Santa Cruz has started to take on the hues of summer. The neon shades of green that signaled spring have given way to deeper tints.
But the beautiful setting that attracted homebuyers here in the first place also creates conditions ripe for wildfire.
Those who have been in the region for awhile know that the conditions are ripe for fire during the hot, dry summer months. With Memorial Day signaling the start of fire season, knowing how to protect your home and property from fire is absolutely vital.
In 2009, the Lockheed Fire in the Santa Cruz Mountains scorched 7,817 acres of land before it was put out. Over 2,400 people were evacuated from the area during the course of the blaze.
What started the fire that ended up costing $12 million? Embers from an unattended campfire.
The previous year, another fire burned 520 acres and destroyed 11 buildings just three miles from the site where Lockheed started.
Every year, California provides plenty of examples of burning earth year after year. The Oakland Hills experienced a that jumped a freeway and took 25 lives, resulting in an economic disaster costing $1.5 billon. More recently, the deadly wildfires in San Diego County in 2003 and 2007 produced towering flames that overran entire neighborhoods, destroying thousands of homes.
While there’s no defense against some firestorms, there’s a lot that homeowners can do to protect their homes from the fires that can spring up at any moment.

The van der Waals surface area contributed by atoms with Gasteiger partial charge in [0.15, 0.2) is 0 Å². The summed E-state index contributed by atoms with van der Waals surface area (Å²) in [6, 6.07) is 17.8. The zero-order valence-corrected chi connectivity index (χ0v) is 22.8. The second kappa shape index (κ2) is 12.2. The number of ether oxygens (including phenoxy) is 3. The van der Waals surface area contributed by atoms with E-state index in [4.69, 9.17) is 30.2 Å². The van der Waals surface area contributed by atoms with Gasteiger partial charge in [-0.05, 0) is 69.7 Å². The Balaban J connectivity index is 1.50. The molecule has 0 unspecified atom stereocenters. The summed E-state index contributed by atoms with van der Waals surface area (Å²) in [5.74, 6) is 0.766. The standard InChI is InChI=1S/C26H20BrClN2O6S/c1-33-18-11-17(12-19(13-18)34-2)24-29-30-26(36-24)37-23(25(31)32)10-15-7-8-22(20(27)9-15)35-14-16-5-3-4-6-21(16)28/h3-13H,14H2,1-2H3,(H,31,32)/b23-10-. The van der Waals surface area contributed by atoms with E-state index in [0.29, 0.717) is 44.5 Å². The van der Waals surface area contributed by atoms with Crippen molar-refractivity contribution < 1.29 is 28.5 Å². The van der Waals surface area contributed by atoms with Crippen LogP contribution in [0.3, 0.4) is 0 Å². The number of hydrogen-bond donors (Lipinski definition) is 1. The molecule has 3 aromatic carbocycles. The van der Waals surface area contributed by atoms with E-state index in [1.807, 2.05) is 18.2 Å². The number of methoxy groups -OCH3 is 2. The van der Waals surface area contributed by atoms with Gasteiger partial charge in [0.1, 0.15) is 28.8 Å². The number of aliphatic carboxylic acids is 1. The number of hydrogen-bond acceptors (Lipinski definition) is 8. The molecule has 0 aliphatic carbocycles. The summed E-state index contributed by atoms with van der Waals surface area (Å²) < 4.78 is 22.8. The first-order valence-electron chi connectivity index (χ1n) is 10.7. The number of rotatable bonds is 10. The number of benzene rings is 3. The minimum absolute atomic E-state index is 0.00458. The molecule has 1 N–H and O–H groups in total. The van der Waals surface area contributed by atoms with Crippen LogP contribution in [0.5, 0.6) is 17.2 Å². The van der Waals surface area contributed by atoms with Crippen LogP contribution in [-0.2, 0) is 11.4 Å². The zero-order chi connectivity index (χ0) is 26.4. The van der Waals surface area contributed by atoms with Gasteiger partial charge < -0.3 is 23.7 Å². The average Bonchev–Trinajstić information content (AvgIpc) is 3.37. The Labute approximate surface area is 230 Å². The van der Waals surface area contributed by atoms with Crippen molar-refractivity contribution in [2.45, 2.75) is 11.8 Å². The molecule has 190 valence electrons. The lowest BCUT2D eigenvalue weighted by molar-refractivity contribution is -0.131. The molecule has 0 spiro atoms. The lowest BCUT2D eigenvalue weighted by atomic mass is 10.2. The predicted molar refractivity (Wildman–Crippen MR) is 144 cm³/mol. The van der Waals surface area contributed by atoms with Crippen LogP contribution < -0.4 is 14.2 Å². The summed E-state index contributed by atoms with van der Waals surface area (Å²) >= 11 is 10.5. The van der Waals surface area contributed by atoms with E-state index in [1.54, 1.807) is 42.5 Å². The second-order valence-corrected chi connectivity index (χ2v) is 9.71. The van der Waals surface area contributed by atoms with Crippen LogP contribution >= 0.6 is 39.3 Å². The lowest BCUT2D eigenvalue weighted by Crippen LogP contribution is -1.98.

Cal Fire has declared it fire season in Northern California and expects this year to be one of the worst in recent history. The agency has also issued guidelines to help any homeowner to create defensible zones.
The Central Fire District has a fire prevention division solely dedicated to keeping Santa Cruz County as protected as possible from the conditions that can lead to fire.
Here are some tips from the CFD and Cal Fire on how to create a defensible space around your house and property:
Zone 1 - Area within 30 feet of structures
- Remove all dead plants, grass and weeds. The CFD provides a list of companies who provide weed abatement in the county. For those with large lots of land within the city limits, you should have been contacted by May 15 regarding weed abatement on your property. Reports of weed abatement violations or hazards can be made anonymously by calling 831-420-5280.
- Remove dead or dry leaves and pine needles from your yard, roof and rain gutters.
- Trim trees regularly to keep branches a minimum of 10 feet from other trees.
- Remove branches that hang over your roof and keep dead branches 10 feet away from your chimney.
- Relocate woodpiles at least 30 feet from structures, fences and other combustible materials.
- Remove or prune flammable plants and shrubs near windows.
- Remove vegetation and items that could catch fire from around and under decks.
- Create a separation between trees, shrubs and items that could catch fire, such as patio furniture, wood piles, swing sets, etc.
Zone 2 - Area 100 feet from structure
- Cut or mow annual grass down to a maximum height of 4 inches.
- Create vertical and horizontal spacing between shrubs and trees.
- Remove fallen leaves, needles, twigs, bark, cones, and small branches. However, they may be permitted to a depth of 3 inches if erosion control is an issue.
Additionally, CFD recommends enclosing the undersides of elevated decks and eves with fire resistive materials. At least two escape routes should be identified on your property. Residents should have a disaster plan and supplies and should replace the batteries in their smoke detectors twice a year.